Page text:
C structures are special, large variables which contain several named variables inside. Structures are the basic foundation for objects and classes in C++. Structures are used for:

  • Serialization of data
  • Passing multiple arguments in and out of functions through a single argument
  • Data structures such as linked lists, binary trees, and more

The most basic example of structures are points, which are a single entity that contains two variables - x and y. Let's define a point in a two-dimensional point:

struct point {
    int x;
    int y;

Now, let's define a new point, and use it. Assume the function draw receives a point and draws it on a screen. Without structs, using it would require two arguments - each for every coordinate:

/* draws a point at 10, 5 */
int x = 10;
int y = 5;
draw(x, y);

Using structs, we can pass a point argument:

/* draws a point at 10, 5 */
struct point p;
p.x = 10;
p.y = 5;

To access the point's variables, we use the dot . operator.


Typedefs allow us to define types with a different name - which can come in handy when dealing with structs and pointers. In this case, we'd want to get rid of the long definition of a point structure. We can use the following syntax to remove the struct keyword from each time we want to define a new point:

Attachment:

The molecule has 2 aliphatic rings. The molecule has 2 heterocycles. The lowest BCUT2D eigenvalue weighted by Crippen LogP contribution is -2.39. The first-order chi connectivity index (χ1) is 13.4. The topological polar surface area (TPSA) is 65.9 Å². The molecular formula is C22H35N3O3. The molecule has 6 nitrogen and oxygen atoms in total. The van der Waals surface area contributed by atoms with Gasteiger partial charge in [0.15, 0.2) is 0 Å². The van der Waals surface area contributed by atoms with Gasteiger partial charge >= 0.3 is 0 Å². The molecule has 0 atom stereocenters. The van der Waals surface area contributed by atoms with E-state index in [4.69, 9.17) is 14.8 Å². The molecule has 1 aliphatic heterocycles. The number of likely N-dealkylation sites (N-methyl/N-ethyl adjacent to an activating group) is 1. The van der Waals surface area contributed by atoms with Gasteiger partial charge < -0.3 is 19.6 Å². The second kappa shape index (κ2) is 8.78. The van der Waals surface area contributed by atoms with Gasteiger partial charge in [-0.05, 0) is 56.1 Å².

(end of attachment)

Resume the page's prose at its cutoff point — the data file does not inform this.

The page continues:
typedef struct {
    int x;
    int y;
} point;

This will allow us to define a new point like this:

point p;

Structures can also hold pointers - which allows them to hold strings, or pointers to other structures as well - which is their real power. For example, we can define a vehicle structure in the following manner:

typedef struct {
    char * brand;
    int model;
} vehicle;

Since brand is a char pointer, the vehicle type can contain a string (which, in this case, indicates the brand of the vehicle).

vehicle mycar;
mycar.brand = "Ford";
mycar.model = 2007;


Define a new data structure, named "person", which contains a string (pointer to char) called name, and an integer called age.